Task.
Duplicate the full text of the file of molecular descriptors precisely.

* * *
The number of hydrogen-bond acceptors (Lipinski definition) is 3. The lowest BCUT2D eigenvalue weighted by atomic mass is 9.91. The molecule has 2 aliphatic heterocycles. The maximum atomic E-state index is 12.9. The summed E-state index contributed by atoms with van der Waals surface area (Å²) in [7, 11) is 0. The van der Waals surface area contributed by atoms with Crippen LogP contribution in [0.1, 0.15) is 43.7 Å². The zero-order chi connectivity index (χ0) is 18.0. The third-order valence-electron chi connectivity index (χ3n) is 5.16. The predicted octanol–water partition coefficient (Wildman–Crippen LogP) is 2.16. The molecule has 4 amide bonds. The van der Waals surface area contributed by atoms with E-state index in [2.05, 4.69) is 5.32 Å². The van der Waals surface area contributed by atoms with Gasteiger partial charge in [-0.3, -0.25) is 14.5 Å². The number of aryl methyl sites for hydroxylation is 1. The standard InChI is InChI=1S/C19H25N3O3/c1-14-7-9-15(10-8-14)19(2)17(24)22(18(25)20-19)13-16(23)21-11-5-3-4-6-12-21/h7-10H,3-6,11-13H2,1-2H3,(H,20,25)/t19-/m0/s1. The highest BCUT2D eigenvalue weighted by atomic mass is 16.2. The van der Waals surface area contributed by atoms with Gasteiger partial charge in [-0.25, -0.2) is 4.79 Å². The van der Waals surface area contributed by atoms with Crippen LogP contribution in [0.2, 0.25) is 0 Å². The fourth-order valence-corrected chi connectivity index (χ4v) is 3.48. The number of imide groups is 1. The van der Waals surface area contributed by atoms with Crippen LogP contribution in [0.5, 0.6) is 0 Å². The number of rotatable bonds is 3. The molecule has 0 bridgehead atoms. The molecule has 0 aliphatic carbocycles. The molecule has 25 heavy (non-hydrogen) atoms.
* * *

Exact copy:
The number of hydrogen-bond acceptors (Lipinski definition) is 3. The lowest BCUT2D eigenvalue weighted by atomic mass is 9.91. The molecule has 2 aliphatic heterocycles. The maximum atomic E-state index is 12.9. The summed E-state index contributed by atoms with van der Waals surface area (Å²) in [7, 11) is 0. The van der Waals surface area contributed by atoms with Crippen LogP contribution in [0.1, 0.15) is 43.7 Å². The zero-order chi connectivity index (χ0) is 18.0. The third-order valence-electron chi connectivity index (χ3n) is 5.16. The predicted octanol–water partition coefficient (Wildman–Crippen LogP) is 2.16. The molecule has 4 amide bonds. The van der Waals surface area contributed by atoms with E-state index in [2.05, 4.69) is 5.32 Å². The van der Waals surface area contributed by atoms with Gasteiger partial charge in [-0.3, -0.25) is 14.5 Å². The number of aryl methyl sites for hydroxylation is 1. The standard InChI is InChI=1S/C19H25N3O3/c1-14-7-9-15(10-8-14)19(2)17(24)22(18(25)20-19)13-16(23)21-11-5-3-4-6-12-21/h7-10H,3-6,11-13H2,1-2H3,(H,20,25)/t19-/m0/s1. The highest BCUT2D eigenvalue weighted by atomic mass is 16.2. The van der Waals surface area contributed by atoms with Gasteiger partial charge in [-0.25, -0.2) is 4.79 Å². The van der Waals surface area contributed by atoms with Crippen LogP contribution in [0.2, 0.25) is 0 Å². The fourth-order valence-corrected chi connectivity index (χ4v) is 3.48. The number of imide groups is 1. The van der Waals surface area contributed by atoms with Crippen LogP contribution in [0.5, 0.6) is 0 Å². The number of rotatable bonds is 3. The molecule has 0 bridgehead atoms. The molecule has 0 aliphatic carbocycles. The molecule has 25 heavy (non-hydrogen) atoms.